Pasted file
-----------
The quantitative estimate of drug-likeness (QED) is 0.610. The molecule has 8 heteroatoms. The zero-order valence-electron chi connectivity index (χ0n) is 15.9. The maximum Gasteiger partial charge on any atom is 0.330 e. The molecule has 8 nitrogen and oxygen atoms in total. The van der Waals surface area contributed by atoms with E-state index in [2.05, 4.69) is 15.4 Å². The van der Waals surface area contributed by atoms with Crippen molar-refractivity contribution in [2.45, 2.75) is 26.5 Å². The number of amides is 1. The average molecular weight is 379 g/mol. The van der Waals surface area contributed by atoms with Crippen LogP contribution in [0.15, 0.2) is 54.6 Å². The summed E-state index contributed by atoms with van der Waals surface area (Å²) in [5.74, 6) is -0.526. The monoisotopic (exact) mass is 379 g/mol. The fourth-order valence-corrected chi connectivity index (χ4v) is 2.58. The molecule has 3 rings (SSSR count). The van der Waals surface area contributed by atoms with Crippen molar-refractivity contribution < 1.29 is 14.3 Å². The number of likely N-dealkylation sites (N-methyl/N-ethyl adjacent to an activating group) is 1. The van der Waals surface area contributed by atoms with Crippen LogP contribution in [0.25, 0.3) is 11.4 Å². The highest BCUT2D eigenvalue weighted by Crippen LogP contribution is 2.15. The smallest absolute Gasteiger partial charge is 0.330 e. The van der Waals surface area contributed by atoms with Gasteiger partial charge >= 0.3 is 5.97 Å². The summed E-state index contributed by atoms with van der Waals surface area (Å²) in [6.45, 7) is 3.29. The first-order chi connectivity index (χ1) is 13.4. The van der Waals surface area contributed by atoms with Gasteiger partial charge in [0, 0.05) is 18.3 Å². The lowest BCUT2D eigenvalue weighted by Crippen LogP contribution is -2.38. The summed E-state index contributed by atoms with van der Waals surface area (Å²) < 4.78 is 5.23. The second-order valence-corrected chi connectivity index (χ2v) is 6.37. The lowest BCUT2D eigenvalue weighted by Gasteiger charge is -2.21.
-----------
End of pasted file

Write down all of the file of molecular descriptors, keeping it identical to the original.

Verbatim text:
The quantitative estimate of drug-likeness (QED) is 0.610. The molecule has 8 heteroatoms. The zero-order valence-electron chi connectivity index (χ0n) is 15.9. The maximum Gasteiger partial charge on any atom is 0.330 e. The molecule has 8 nitrogen and oxygen atoms in total. The van der Waals surface area contributed by atoms with E-state index in [2.05, 4.69) is 15.4 Å². The van der Waals surface area contributed by atoms with Crippen molar-refractivity contribution in [2.45, 2.75) is 26.5 Å². The number of amides is 1. The average molecular weight is 379 g/mol. The van der Waals surface area contributed by atoms with Crippen LogP contribution in [0.15, 0.2) is 54.6 Å². The summed E-state index contributed by atoms with van der Waals surface area (Å²) in [5.74, 6) is -0.526. The monoisotopic (exact) mass is 379 g/mol. The fourth-order valence-corrected chi connectivity index (χ4v) is 2.58. The molecule has 3 rings (SSSR count). The van der Waals surface area contributed by atoms with Crippen molar-refractivity contribution < 1.29 is 14.3 Å². The number of likely N-dealkylation sites (N-methyl/N-ethyl adjacent to an activating group) is 1. The van der Waals surface area contributed by atoms with Crippen LogP contribution in [0.25, 0.3) is 11.4 Å². The highest BCUT2D eigenvalue weighted by Crippen LogP contribution is 2.15. The smallest absolute Gasteiger partial charge is 0.330 e. The van der Waals surface area contributed by atoms with Gasteiger partial charge >= 0.3 is 5.97 Å². The summed E-state index contributed by atoms with van der Waals surface area (Å²) in [6.45, 7) is 3.29. The first-order chi connectivity index (χ1) is 13.4. The van der Waals surface area contributed by atoms with Gasteiger partial charge in [0, 0.05) is 18.3 Å². The lowest BCUT2D eigenvalue weighted by Crippen LogP contribution is -2.38. The summed E-state index contributed by atoms with van der Waals surface area (Å²) < 4.78 is 5.23. The second-order valence-corrected chi connectivity index (χ2v) is 6.37. The lowest BCUT2D eigenvalue weighted by Gasteiger charge is -2.21.